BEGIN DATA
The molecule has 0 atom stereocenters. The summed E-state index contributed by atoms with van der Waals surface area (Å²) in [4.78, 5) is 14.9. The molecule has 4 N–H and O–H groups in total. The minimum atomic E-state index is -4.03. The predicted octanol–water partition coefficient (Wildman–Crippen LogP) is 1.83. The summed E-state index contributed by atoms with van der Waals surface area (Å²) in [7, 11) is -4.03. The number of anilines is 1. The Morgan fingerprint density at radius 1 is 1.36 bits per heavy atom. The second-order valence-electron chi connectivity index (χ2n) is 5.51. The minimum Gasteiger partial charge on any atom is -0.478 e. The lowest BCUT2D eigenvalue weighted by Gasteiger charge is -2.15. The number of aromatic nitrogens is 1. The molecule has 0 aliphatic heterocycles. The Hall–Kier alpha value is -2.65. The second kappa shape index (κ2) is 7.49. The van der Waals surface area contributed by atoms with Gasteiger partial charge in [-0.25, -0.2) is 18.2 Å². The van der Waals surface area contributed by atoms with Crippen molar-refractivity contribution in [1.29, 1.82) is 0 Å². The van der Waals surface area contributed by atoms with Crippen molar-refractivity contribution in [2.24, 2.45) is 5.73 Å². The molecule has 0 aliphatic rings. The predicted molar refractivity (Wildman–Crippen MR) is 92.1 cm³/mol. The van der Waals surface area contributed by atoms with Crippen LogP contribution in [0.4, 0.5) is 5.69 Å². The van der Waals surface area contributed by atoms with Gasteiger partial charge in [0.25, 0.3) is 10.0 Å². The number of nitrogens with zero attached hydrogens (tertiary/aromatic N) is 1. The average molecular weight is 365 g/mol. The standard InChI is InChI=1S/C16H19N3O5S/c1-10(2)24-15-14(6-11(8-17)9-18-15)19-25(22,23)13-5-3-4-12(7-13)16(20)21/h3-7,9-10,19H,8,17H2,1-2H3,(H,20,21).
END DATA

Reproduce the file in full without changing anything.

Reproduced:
The molecule has 0 atom stereocenters. The summed E-state index contributed by atoms with van der Waals surface area (Å²) in [4.78, 5) is 14.9. The molecule has 4 N–H and O–H groups in total. The minimum atomic E-state index is -4.03. The predicted octanol–water partition coefficient (Wildman–Crippen LogP) is 1.83. The summed E-state index contributed by atoms with van der Waals surface area (Å²) in [7, 11) is -4.03. The number of anilines is 1. The Morgan fingerprint density at radius 1 is 1.36 bits per heavy atom. The second-order valence-electron chi connectivity index (χ2n) is 5.51. The minimum Gasteiger partial charge on any atom is -0.478 e. The lowest BCUT2D eigenvalue weighted by Gasteiger charge is -2.15. The number of aromatic nitrogens is 1. The molecule has 0 aliphatic heterocycles. The Hall–Kier alpha value is -2.65. The second kappa shape index (κ2) is 7.49. The van der Waals surface area contributed by atoms with Gasteiger partial charge in [-0.25, -0.2) is 18.2 Å². The van der Waals surface area contributed by atoms with Crippen molar-refractivity contribution in [1.29, 1.82) is 0 Å². The van der Waals surface area contributed by atoms with Crippen molar-refractivity contribution in [2.24, 2.45) is 5.73 Å². The molecule has 0 aliphatic rings. The predicted molar refractivity (Wildman–Crippen MR) is 92.1 cm³/mol. The van der Waals surface area contributed by atoms with Crippen LogP contribution in [0.4, 0.5) is 5.69 Å². The van der Waals surface area contributed by atoms with Gasteiger partial charge in [0.25, 0.3) is 10.0 Å². The number of nitrogens with zero attached hydrogens (tertiary/aromatic N) is 1. The average molecular weight is 365 g/mol. The standard InChI is InChI=1S/C16H19N3O5S/c1-10(2)24-15-14(6-11(8-17)9-18-15)19-25(22,23)13-5-3-4-12(7-13)16(20)21/h3-7,9-10,19H,8,17H2,1-2H3,(H,20,21).